Weekly Poll – Return to Public Transport (Week Beginning 26 July 2021)

Each week Disability Equality Scotland send out a poll question to our members on a topical issue. For the week beginning 26 July 2021, we asked a question about confidence in returning to using public transport.

Results

Question 1. Do you feel confident to use public transport as COVID-19 restrictions begin to ease?

  • YES – 28% (41respondents)
  • NO – 72% (104 respondents)

Comments

We provide verbatim comments where appropriate to illustrate strength of feeling or personal experience. Overall, disabled people had reservations about returning to using public transport. These were in relation to the increased numbers of people using public transport and subsequent ability to maintain physical distancing as well as the continued wearing of face coverings. These issues will be discussed in more detail below.

Physical distancing

There were concerns that as more people return to using the transport network, physical distancing would become harder to maintain. The current guidance suggests that there is a 1 metre distance between passengers and not all seats are in operation, although from 09 August 2021 all physical distancing rules will be relaxed. Some respondents indicated they were not comfortable traveling in close proximity to others.

“I think that social distancing will be problematic, and people will get too relaxed about this. As a result, travelling with public transport will have risks of spreading the virus. I won’t be using it for some time and until I feel more confident.”

“Passengers are far too close, and it is not safe. It also does make me feel uncomfortable too on public transport.”

“Already too many people are not wearing their face coverings or distancing 1m, especially on buses and in train stations.”

The removal of physical distancing restrictions from 09 August 2021 will undoubtedly cause some disabled people concern about traveling on public transport.

Face coverings

Face coverings remain mandatory on public transport unless you are medically exempt and this will be the case for some time, in accordance with Scottish Government legislation beyond restrictions lifting on 09 August 2021. Some respondents felt uncomfortable to travel while other passengers were not wearing face coverings (whether exempt or otherwise).

“I feel confident to travel as long as mask wearing is still in place. There are still passengers getting on buses and simply saying ‘I’m exempt’. I don’t feel comfortable with this.”

There was a perception that the wearing of face coverings on public transport was not being monitored by transport staff and therefore some passengers do not wear their masks correctly or remove them during the journey.

“I travelled by train recently and saw few people not wearing masks for the whole journey.”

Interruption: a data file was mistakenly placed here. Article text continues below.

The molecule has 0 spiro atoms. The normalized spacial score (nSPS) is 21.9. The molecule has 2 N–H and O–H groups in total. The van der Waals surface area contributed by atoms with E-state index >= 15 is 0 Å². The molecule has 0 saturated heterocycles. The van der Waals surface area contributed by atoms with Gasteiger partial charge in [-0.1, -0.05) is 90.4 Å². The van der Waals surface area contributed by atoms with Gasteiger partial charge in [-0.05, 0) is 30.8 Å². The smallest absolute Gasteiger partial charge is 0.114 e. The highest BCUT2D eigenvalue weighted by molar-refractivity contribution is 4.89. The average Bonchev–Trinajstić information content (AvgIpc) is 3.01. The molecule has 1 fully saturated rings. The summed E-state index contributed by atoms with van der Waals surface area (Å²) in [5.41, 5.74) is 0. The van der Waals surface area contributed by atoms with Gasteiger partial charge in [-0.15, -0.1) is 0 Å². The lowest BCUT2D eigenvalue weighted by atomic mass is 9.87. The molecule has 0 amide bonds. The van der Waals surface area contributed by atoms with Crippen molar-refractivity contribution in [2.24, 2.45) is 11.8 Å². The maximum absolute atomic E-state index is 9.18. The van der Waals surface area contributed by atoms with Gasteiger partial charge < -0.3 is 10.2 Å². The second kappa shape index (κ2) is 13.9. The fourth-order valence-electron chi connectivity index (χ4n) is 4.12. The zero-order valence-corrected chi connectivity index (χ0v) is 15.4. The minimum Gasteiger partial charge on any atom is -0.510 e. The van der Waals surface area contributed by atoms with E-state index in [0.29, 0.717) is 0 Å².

“Although there are still rules regarding the wearing of facemasks and social distancing on public transport, this isn’t always possible and the rules are not enforced. For people who are still at risk of COVID-19 due to disability or inability to be vaccinated, this still means there is a risk of infection – given the increase in people using public transport this risk will only increase.”

While the wearing of face coverings is likely to remain a mandatory requirement on public transport for some time to come; some respondents felt that unless there is stricter monitoring and enforcement; some passengers will not abide by the rules and chose not to wear a covering.

Hate Crime

While some respondents indicated their concerns about using transport while others are not wearing face coverings; those exempt from wearing a face covering often faced discrimination, harassment or abuse for not wearing a face covering. This impacted on their confidence to travel.

“I have been subjected to abuse for not wearing my face covering. I am exempt, but this has affected my confidence to use public transport.”

“I get a bit uncomfortable sometimes as some passengers get a bit aggressive with people who are exempt from wearing face coverings.”

Disabled people also faced abuse in relation to physical distancing. For example, one respondent faced abuse for refusing to enter an already crowded bus.   There were similar examples from those with visual impairments who found it difficult to physically distance and who faced abuse for not maintaining their distance.

“I refused to get on a bus recently as there were passengers standing as all seats were full. I did get some verbal abuse for this, but feel it was the bus company at fault for permitting this.”

“My visual impairment makes it difficult to maintain social distancing on

public transport and generates hostility from other passengers.”

Attitude of transport staff